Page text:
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16.2: Eratosthenes, Posidonius, and El Mamun

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  • The Greek philosopher Aristotle (384-322 BC) argued in his writings that the Earth was spherical, because it casted a circular shadow on the Moon during a lunar eclipse. Another reason was that some stars visible from Egypt are not seen further north The full quotation can be found at

    The Alexandria philosopher Eratosthenes ( went one step further and actually estimated how large the Earth was. He was told that on midsummer day (June 21) in the town of Syene in southern Egypt (today Aswan, near a huge dam on the river Nile) the noontime Sun was reflected in a deep well, meaning that it was right overhead, at zenith. Eratosthenes himself lived in Alexandria, near the river's mouth, north of Syene, about 5000 stadia north of Syene (the stadium, the size of a sports arena, was a unit of distance used by the Greeks). In Alexandria the Sun on the corresponding date did not quite reach zenith, and vertical objects still threw a short shadow. Eratosthenes established that the direction of the noon Sun differed from the zenith by an angle that was 1/50 of the circle, that is, 7.2 degrees, and from that he estimated the circumference of the Earth to be 250,000 stadia.


    Eratosthenes also headed the royal library in Alexandria, the greatest and most famous library in classical antiquity. Officially it was called “temple of the muses" or “museion," from which our modern “museum" is derived.

    Other estimates of the size of the Earth followed. Some writers reported that the Greek Posidonius used the greatest height of the bright star Canopus above the horizon, as seen from Egypt and from the island of Rhodes further north (near the southwestern tip of Turkey). He obtained a similar value, a bit smaller. The Arab Khalif El Ma'mun, who ruled in Baghdad from 813 to 833, sent out two teams of surveyors to measure a north-south baseline and from it also obtained the radius of the Earth. Compared to the value known today, those estimates were pretty close to the mark.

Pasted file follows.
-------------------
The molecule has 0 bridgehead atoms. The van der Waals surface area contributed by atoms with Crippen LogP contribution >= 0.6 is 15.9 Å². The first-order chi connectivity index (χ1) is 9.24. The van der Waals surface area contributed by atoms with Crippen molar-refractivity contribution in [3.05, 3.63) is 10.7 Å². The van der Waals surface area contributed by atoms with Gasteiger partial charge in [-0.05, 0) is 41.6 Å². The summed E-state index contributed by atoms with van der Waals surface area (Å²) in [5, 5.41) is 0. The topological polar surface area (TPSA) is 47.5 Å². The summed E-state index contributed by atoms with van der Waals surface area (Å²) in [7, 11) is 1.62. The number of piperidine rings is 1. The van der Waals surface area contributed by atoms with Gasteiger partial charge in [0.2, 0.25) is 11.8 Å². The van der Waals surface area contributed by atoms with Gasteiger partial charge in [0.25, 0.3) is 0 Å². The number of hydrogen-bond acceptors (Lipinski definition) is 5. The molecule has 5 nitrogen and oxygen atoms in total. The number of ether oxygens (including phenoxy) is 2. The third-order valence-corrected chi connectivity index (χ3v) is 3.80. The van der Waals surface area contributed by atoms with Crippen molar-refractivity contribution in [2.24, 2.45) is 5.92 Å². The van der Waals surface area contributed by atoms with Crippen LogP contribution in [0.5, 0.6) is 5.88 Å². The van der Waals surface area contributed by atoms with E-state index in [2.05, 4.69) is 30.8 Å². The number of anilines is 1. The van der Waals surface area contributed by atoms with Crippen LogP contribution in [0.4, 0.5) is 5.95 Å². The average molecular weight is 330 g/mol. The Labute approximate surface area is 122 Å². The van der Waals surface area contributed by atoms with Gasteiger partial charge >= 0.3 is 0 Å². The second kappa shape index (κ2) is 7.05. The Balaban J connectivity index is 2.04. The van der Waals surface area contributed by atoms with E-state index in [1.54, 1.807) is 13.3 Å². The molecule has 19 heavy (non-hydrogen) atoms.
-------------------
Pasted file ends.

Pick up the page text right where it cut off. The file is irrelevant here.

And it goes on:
The idea of sailing westward to India dates back to the early Romans. According to Dr. Irene Fischer, who studied this subject, the Roman writer Strabo, not long after Erathosthenes and Posidonius, reported their results and noted:

    “if of the more recent measurements of the Earth, the one which makes the Earth smallest in circumference be introduced---I mean that of Posidonius who estimates its circumference at about 180,000 stadia, then. . . "

    and he continues:

    “Posidonius suspects that the length of the inhabited world, about 70,000 stadia, is half the entire circle on which it had been taken, so that if you sail from the west in a straight course, you will reach India within 70,000 stadia. "

    Notice that Strabo---for unclear reasons---reduced the 250,000 Stadia of Eratosthenes to 180,000, and then stated that half of that distance came to just 70,000 stadia. Handling his numbers in that loose fashion, he could argue that India was not far to the west.